This article leads me to reflect on the need to think about the contribution to society of migrant workers not just their numbers. In Eastern England they underpin the viability of the food sector. This article tells us just in terms of the numbers issue:

Net migration to Britain is now higher than it was when David Cameron took office despite his “no ifs, not buts” promise to cut it to “tens of thousands” by this May’s general election, new official figures are expected to show on Thursday.

The last set of quarterly migration figures before the general election are now widely expected to show that Cameron and the home secretary, Theresa May, have spectacularly missed their politically sensitive target to reduce net migration below 100,000 by this May.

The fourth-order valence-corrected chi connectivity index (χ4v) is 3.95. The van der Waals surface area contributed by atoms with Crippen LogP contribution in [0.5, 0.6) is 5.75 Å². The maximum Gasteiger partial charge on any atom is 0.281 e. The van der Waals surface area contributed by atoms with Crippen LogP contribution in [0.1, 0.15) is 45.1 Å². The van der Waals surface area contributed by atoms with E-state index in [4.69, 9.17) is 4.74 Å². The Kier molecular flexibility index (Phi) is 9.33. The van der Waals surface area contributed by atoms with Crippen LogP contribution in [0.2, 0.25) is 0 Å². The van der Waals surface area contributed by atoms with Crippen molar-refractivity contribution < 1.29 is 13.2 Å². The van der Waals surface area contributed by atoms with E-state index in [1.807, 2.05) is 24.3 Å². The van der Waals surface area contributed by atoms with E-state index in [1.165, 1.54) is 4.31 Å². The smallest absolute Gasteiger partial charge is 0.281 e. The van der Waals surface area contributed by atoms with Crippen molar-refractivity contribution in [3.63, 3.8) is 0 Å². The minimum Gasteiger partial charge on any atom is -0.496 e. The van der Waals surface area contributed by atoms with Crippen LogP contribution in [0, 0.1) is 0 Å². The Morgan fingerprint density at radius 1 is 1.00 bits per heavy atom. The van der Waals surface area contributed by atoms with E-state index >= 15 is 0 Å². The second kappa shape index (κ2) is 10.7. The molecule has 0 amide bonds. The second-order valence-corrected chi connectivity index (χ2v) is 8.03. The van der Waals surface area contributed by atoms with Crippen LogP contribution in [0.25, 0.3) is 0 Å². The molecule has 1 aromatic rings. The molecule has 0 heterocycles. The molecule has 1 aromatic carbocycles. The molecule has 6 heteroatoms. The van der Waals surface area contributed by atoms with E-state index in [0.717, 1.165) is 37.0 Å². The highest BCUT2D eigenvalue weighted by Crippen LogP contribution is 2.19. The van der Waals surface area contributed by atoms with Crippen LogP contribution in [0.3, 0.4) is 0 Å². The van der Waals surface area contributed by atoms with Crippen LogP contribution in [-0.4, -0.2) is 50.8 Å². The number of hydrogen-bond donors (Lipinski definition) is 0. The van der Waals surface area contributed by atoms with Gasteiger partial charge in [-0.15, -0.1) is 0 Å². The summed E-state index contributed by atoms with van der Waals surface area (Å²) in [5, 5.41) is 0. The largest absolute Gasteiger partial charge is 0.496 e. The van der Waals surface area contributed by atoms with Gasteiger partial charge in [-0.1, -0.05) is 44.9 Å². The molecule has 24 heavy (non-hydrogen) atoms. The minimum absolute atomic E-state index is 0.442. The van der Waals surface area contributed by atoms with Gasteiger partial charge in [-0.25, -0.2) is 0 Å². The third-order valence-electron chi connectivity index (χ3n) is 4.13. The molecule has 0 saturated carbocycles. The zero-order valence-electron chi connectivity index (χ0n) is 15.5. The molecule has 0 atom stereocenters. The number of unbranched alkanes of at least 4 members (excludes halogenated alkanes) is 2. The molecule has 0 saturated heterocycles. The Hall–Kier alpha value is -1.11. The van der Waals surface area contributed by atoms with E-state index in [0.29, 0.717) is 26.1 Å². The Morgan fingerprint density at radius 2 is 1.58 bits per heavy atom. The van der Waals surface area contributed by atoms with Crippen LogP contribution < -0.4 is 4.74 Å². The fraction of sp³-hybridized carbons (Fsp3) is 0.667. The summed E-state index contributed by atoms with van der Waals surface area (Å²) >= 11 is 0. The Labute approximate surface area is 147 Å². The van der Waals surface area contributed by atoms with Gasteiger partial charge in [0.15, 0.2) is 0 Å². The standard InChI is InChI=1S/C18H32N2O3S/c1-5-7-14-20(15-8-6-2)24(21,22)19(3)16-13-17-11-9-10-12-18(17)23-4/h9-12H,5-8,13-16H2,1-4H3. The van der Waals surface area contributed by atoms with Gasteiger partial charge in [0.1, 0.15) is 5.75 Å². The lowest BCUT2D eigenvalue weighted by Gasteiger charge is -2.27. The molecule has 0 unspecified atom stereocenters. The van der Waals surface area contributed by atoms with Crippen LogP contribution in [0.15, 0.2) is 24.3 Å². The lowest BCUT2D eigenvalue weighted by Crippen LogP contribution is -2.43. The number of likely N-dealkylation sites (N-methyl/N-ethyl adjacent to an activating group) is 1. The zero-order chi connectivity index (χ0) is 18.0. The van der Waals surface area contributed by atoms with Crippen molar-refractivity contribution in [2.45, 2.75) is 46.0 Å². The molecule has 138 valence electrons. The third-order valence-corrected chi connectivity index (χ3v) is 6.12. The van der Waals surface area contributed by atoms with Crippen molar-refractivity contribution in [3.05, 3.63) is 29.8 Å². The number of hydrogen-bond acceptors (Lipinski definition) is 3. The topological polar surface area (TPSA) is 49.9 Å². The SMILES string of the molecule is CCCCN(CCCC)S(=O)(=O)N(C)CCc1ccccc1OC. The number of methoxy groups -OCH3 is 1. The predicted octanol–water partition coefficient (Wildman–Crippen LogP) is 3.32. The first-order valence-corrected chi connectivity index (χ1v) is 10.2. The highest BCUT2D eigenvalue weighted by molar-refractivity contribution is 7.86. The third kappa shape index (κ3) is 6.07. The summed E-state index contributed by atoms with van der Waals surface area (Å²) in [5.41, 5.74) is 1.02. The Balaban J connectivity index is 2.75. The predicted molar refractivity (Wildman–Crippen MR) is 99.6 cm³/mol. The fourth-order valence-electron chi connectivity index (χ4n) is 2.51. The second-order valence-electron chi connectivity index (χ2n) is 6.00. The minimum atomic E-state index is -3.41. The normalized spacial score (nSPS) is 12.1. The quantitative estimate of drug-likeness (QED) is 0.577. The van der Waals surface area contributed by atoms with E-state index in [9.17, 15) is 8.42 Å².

The figures to be published on Thursday are now expected to show that it has actually risen above its original level of 244,000 when they took office in May 2010 and promised to cut it by more than 60%.

The previous set of quarterly figures published in November by the Office for National Statistics figures put net migration to Britain in the previous 12 months at 260,000 – the highest level since the last general election.

The net migration figure represents the flow of people coming to live in Britain for more than 12 months minus the flow of people leaving Britain to live abroad for more than 12 months.

 

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